Tracking a key variable in Mac Jones’ ‘Year 2 Leap’
Jul 29, 2022; Foxborough, MA, USA; New England Patriots quarterback Mac Jones (10) calls a play during training camp at Gillette Stadium. Mandatory Credit: Brian Fluharty-USA TODAY Sports
Coming into training camp, one of the biggest questions regarding the Patriots overall was how effective the offense could be this season if Mac Jones doesn’t take a second-year leap. It’s still early, but an inverse question has emerged. Does a significant ‘Year 2 Leap’ from Jones individually guarantee elevated offensive production for the team as a whole?
When Jones has had chances to throw the ball so far this summer, he’s looked good. His footwork is cleaner, his throwing motion is more compact, and he’s putting more zip on the ball. That’s all pretty much the growth expected from any second-year quarterback to this point.
Perhaps even more impressive has been the chemistry he’s shown with the Patriots’ pass catchers. They’ve clearly worked at getting on the same page. Even the players in their first year with the team – trade acquisition DeVante Parker and second-round draft pick Tyquan Thornton – have seemingly clicked with Jones at an advanced level.
“I feel like we’ve got a great chemistry, just like the whole team,” Thornton said last Thursday when asked about working with Jones. “We all come together every day, put the hours in.”
However, issues up front have limited how much Jones and the passing game have been able to show off that growth. Jones has regularly been short for time in the pocket, left throwing on the run or having to throw the ball away.
As practices have gone on and the pressure has been turned up by the defense, that chemistry is starting to show up less and less. The regular presence of the pass rush in the backfield may be speeding up not just Jones’ internal clock, but the internal clock of the entire offense.
On top of that, the offense has struggled to run the ball throughout camp. That’s not impacting Jones right now, but if those issues continue and the offense becomes one-dimensional, it will make it even tougher for the passing game.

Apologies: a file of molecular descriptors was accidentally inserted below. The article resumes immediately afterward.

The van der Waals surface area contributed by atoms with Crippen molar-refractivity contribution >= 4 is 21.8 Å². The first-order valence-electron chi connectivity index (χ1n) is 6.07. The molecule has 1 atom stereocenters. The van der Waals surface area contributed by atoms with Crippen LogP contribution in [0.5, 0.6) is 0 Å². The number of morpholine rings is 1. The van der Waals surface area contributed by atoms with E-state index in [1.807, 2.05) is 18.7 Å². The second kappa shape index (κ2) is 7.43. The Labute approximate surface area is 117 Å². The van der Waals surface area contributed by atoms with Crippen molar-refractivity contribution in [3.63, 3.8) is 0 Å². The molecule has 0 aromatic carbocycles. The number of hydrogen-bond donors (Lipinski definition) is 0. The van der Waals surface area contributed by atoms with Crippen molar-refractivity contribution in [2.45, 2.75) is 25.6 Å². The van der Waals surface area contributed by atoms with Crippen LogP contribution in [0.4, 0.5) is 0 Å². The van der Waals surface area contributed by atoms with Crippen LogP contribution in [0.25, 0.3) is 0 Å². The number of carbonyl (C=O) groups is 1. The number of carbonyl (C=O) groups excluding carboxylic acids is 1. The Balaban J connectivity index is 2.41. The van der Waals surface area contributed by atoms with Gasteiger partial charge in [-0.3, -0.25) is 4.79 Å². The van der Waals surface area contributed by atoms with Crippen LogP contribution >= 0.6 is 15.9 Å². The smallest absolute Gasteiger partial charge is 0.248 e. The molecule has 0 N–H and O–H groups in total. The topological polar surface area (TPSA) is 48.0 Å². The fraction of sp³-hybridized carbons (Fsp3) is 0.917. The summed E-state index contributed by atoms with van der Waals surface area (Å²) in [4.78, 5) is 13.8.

These offensive line issues haven’t come out of nowhere. The projected starting line of (from left tackle to right tackle) Trent Brown, Cole Strange, David Andrews, Michael Onwenu, and Isaiah Wynn features changes in four of five spots compared to last year’s most successful configuration. At the guard spots, Strange and Wynn replace Ted Karras (left in free agency) and Shaq Mason (traded to Tampa Bay) Onwenu steps back in after finishing last season as the sixth offensive lineman, while Strange is a rookie. Brown and Wynn were both the team’s primary starting tackles last year, but they’ve switched sides from 2021. Only Andrews is back in the spot he played last season.
With lst year’s line coach Carmen Bricillo following Josh McDaniels to Las Vegas, that realigned group has a new offensive line coach managing things in Matt Patricia. Patricia is both the offensive line coach and seems to be the team’s primary play-caller.
Perhaps compounding things further is the fact this offensive line, along with the rest of the offense, is trying to learn a new zone-heavy offensive system. For the returning players, most of these concepts are an adjustment that involve more movement and playing in space. Strange may have – at least at the start – the most familiarity with it of any of the starters having played in a similar system at UT-Chattanooga last year. No doubt, the process of picking up this system has contributed to the disconnect up front.
Even the coaching staff is unfamiliar with some of these concepts in a direct sense. Patricia, who plays a key role in installing the system, has game-planned against a number of teams running it while the defensive coordinator in New England and head coach in Detroit, but never worked hands-on with this style of offense on his own team.
Don’t forget, Jones is trying to learn the new system too. “I think we’re all just trying to learn and figure it out and just move along here, and at the end of the day it’s the player’s job to execute the plays that the coaches want,” Jones said on Tuesday when asked his thoughts on the new offensive scheme. “They’ve done a good job at explaining each play and our job is to go out there and execute it.”
So far in camp, the key takeaway at the quarterback position is really this – a lack of offensive success this season, if that lack is tied to the issues the offense has had in camp, may not be indicative of the fact that Jones hasn’t grown his game since last season. That’s not to say those issues can’t be cleaned up – there’s still over a month to go until the Patriots’ first meaningful game – but getting that all fixed is paramount to the team’s collective offensive growth in 2022. Otherwise Jones could be better individually in 2022 than he was in 2021, and the team could still see the offense perform worse as a whole.
Alex Barth is a writer and digital producer for 985TheSportsHub.com. Any opinions expressed do not necessarily reflect those of 98.5 The Sports Hub, Beasley Media Group, or any subsidiaries. Thoughts? Comments? Questions? Looking for a podcast guest? Let him know on Twitter @RealAlexBarthor via email at abarth@985TheSportsHub.com.